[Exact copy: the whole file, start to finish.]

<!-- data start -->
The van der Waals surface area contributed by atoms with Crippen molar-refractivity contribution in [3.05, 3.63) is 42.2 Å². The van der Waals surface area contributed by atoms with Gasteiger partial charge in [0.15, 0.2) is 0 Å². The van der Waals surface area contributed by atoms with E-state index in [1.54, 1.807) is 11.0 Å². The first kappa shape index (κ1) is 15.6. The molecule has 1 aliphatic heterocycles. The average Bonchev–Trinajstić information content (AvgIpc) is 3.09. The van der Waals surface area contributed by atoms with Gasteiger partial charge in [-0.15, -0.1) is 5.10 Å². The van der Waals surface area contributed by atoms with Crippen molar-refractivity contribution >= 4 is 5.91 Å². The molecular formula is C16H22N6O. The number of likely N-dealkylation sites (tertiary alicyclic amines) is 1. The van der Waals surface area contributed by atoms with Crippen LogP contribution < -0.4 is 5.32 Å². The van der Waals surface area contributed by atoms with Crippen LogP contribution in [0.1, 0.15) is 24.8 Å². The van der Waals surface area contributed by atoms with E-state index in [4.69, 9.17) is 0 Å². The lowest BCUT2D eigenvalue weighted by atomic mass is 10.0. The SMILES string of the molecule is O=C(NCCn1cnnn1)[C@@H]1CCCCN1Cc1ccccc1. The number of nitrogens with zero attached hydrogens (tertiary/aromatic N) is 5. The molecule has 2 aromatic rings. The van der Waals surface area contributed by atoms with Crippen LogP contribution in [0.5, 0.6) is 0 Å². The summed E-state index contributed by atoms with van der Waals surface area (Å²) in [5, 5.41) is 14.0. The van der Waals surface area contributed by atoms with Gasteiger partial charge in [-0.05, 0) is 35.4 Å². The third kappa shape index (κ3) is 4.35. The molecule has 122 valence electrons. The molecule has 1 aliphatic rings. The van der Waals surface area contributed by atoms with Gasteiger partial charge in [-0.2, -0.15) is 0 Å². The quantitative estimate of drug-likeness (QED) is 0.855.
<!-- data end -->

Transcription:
The van der Waals surface area contributed by atoms with Crippen molar-refractivity contribution in [3.05, 3.63) is 42.2 Å². The van der Waals surface area contributed by atoms with Gasteiger partial charge in [0.15, 0.2) is 0 Å². The van der Waals surface area contributed by atoms with E-state index in [1.54, 1.807) is 11.0 Å². The first kappa shape index (κ1) is 15.6. The molecule has 1 aliphatic heterocycles. The average Bonchev–Trinajstić information content (AvgIpc) is 3.09. The van der Waals surface area contributed by atoms with Gasteiger partial charge in [-0.15, -0.1) is 5.10 Å². The van der Waals surface area contributed by atoms with Crippen molar-refractivity contribution >= 4 is 5.91 Å². The molecular formula is C16H22N6O. The number of likely N-dealkylation sites (tertiary alicyclic amines) is 1. The van der Waals surface area contributed by atoms with Crippen LogP contribution < -0.4 is 5.32 Å². The van der Waals surface area contributed by atoms with Crippen LogP contribution in [0.1, 0.15) is 24.8 Å². The van der Waals surface area contributed by atoms with E-state index in [4.69, 9.17) is 0 Å². The lowest BCUT2D eigenvalue weighted by atomic mass is 10.0. The SMILES string of the molecule is O=C(NCCn1cnnn1)[C@@H]1CCCCN1Cc1ccccc1. The number of nitrogens with zero attached hydrogens (tertiary/aromatic N) is 5. The molecule has 2 aromatic rings. The van der Waals surface area contributed by atoms with Crippen LogP contribution in [0.5, 0.6) is 0 Å². The summed E-state index contributed by atoms with van der Waals surface area (Å²) in [5, 5.41) is 14.0. The van der Waals surface area contributed by atoms with Gasteiger partial charge in [-0.05, 0) is 35.4 Å². The third kappa shape index (κ3) is 4.35. The molecule has 122 valence electrons. The molecule has 1 aliphatic rings. The van der Waals surface area contributed by atoms with Gasteiger partial charge in [-0.2, -0.15) is 0 Å². The quantitative estimate of drug-likeness (QED) is 0.855.